Bennis in The Temporary Society says, “Since change has now become a permanent and accelerating factor in American life, adaptability to change becomes increasingly the most important single determinant of survival.” (81) In The Greening of America, Reich states, “Although we can attempt to describe the specific content of Consciousness III at a given moment, its lasting essence is constant change,…” (82) In “Harper’s Bazaar”, November, 1970, we find, “In a world where absolutes are fast disappearing and we are becoming at every turn poignantly aware that everything changes and is therefore merely one stage in a long series…” (83)

            More and more the present day philosophy can be summed up in two words, “Everything changes.” Fixed entities are rejected and adapting to change becomes the norm of expectation. Those of the “new” reason are persons conscious of change and advocates of change. The center of their philosophy accords with the central theme of Hegel’s German Ideology. “The dialectical process makes change the cardinal principle of life; no condition is permanent; in every stage of things there is a contradiction which only the ‘strife of opposites’ can resolve.” (84)

            If everything changes, it must follow that truth also changes, unless truth is nothing. This creates numerous problems that are not at first evident. Several of these problems will be examined later, but one difficulty, particularly significant, will be mentioned at this point, i.e., if truth changes, how is it possible to “tell the truth”? It takes time to tell the truth and by the time it is told, if it has changed, it is no longer true. Journalists, for example, are faced with this problem daily in their work. They are told to tell the “truth’ and at the same time they are told everything changes. By the time what they have observed gets into print, the conditions have changed, often drastically, and what they observed no longer applies. This is a classic double-bind and one should not be surprised to discover that journalists are often cynical.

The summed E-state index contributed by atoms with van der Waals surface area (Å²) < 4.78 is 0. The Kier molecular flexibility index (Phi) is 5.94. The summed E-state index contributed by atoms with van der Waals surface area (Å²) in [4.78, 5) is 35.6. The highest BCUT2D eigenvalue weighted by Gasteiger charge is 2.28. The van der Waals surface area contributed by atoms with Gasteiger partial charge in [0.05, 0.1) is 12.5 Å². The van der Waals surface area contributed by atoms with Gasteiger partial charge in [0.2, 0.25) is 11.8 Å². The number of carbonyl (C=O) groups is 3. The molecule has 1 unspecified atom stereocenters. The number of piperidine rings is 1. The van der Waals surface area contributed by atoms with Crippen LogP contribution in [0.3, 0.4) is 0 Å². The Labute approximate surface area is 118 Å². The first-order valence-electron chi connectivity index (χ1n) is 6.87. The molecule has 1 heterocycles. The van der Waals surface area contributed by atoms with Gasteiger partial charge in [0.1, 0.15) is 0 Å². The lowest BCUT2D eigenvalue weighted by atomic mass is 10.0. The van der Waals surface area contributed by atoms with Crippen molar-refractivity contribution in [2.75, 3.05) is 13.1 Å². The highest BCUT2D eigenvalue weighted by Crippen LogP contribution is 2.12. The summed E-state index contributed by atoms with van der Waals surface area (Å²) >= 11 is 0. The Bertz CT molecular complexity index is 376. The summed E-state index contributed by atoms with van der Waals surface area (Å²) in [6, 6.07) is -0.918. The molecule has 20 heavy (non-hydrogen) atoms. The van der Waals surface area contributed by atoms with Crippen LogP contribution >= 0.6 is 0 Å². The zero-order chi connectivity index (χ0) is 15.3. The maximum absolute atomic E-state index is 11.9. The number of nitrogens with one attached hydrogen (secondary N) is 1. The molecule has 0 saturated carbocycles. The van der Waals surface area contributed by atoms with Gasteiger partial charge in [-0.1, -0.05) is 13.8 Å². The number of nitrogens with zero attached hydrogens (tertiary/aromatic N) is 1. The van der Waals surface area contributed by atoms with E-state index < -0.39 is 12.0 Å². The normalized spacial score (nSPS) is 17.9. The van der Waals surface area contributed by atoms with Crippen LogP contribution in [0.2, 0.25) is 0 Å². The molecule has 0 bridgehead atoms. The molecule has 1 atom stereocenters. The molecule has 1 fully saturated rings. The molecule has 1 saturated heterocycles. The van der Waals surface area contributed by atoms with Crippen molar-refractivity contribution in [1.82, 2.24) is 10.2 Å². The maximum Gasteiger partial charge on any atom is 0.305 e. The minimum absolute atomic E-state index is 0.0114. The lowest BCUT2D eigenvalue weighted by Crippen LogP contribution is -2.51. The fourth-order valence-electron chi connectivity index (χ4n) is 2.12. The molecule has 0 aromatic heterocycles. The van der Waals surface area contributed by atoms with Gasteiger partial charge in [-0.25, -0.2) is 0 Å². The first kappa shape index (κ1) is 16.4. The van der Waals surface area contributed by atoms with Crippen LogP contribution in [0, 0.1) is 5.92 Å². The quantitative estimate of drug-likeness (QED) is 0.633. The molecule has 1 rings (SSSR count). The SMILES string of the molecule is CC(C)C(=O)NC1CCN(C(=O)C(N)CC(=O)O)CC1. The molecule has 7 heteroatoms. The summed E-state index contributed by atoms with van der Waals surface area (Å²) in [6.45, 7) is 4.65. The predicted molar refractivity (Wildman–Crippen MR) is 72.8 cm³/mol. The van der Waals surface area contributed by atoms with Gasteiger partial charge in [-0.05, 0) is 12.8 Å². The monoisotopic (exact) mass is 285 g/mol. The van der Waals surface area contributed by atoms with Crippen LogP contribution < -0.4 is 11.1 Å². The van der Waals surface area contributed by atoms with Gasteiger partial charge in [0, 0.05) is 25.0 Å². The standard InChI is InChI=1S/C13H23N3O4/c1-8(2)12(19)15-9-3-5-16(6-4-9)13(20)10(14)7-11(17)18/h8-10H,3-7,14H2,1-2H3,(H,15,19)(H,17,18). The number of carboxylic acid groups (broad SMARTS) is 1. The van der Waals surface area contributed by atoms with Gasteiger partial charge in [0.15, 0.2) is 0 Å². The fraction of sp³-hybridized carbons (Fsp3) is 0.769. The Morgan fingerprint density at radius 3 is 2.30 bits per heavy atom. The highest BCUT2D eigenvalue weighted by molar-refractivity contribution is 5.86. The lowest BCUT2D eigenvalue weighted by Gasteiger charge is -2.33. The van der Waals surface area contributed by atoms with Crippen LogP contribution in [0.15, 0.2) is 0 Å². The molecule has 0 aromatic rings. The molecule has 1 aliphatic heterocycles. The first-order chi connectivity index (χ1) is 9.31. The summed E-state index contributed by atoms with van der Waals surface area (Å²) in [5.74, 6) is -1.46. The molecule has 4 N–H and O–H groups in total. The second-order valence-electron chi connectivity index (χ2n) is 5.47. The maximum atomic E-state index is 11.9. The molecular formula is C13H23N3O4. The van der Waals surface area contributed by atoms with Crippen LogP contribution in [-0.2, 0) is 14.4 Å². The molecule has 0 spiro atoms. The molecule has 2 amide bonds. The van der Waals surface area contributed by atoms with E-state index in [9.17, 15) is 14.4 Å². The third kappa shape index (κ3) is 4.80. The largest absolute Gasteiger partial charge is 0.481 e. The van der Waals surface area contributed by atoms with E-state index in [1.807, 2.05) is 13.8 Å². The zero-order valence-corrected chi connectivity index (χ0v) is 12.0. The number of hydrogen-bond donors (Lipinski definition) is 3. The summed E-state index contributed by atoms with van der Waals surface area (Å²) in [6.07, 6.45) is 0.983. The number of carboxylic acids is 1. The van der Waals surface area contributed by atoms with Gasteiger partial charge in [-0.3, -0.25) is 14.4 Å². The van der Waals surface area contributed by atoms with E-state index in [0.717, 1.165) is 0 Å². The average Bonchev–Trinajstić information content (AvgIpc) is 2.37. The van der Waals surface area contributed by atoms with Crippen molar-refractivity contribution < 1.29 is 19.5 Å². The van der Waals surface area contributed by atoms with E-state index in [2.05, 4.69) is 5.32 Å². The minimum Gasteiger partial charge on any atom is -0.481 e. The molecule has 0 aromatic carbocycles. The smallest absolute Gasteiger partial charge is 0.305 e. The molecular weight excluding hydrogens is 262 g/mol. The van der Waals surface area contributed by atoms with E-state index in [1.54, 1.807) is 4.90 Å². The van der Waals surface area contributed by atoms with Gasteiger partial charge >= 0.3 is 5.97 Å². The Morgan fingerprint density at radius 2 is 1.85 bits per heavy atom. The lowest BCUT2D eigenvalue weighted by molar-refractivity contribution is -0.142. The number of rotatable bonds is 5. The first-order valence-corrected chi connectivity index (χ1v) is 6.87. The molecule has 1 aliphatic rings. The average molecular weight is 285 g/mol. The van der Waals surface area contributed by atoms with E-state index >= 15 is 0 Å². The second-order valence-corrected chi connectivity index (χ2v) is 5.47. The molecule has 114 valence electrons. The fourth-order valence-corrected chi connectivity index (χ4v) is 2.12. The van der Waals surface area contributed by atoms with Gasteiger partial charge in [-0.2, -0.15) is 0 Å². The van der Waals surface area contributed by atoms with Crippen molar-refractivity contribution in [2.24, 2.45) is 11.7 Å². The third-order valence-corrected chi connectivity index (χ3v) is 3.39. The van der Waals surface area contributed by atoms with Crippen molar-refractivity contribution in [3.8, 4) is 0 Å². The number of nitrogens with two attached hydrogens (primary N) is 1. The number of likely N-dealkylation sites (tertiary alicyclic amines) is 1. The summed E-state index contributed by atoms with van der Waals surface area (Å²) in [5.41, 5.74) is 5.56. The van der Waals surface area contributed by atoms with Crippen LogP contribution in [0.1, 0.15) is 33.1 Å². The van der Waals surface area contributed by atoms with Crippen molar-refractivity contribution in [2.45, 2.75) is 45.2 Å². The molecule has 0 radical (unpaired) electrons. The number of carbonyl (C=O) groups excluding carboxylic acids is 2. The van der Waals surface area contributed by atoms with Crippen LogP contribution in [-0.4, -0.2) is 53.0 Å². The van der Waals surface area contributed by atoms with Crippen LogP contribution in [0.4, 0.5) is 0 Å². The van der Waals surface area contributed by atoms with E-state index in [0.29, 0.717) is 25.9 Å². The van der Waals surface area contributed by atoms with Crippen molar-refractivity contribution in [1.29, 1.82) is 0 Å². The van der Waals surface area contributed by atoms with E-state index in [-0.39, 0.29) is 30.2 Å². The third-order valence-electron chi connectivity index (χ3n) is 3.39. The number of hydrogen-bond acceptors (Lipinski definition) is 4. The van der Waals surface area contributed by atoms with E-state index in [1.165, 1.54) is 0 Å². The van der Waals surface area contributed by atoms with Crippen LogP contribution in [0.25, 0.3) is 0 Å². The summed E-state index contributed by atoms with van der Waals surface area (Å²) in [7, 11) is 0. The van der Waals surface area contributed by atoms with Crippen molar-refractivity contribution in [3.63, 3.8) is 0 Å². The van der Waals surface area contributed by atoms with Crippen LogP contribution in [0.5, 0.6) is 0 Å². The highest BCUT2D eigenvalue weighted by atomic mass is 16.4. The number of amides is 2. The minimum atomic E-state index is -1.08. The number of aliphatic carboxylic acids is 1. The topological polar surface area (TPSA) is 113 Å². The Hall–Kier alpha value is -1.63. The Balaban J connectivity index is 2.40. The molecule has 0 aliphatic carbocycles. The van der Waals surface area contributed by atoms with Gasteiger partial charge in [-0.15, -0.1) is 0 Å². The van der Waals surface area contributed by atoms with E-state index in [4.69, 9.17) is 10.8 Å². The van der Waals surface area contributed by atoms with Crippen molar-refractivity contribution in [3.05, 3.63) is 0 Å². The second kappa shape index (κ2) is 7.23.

This is but one of the practical problems that develop out of confusion over the nature of truth. More and more the plight of journalism is becoming the plight of everyone. If truth is constantly changing, it becomes impossible, from a practical pint of view, to speak truthfully. If this is so then honesty, rather than being a virtue, is a form of self-delusion to give one the “feeling” of being “noble”. If, however, honesty is an internal delusion, what happens to our ability to trust one another when we begin to see through that delusion? Will we find ourselves in sympathy with Machiavelli who explained every human action in terms of pure self-interest?

            If reason is designed to discover “truth”, but truth is constantly changing, then what is the value of reason? Under these conditions, reasoning appears to many people to be wasted effort spent to discover knowledge that is false by the time it is learned. Why bother? There are other things to do. The result of this attitude is that “Truth-seeking” is no longer an admirable objective. It no longer binds people into a common brotherhood, and the power of reason becomes, not an asset, but an actual liability. When this stage occurs, a “new reason” and a “new consciousness” and a new kind of “truth” seem the only answer if man is to have any rational life at all.

            It is a mistake to believe these problems involving truth and change belong only to professional philosophers. These problems belong to everyone. The way people believe on this matter will profoundly affect the way society is organized. The following remarks illustrate different attitudes toward truth.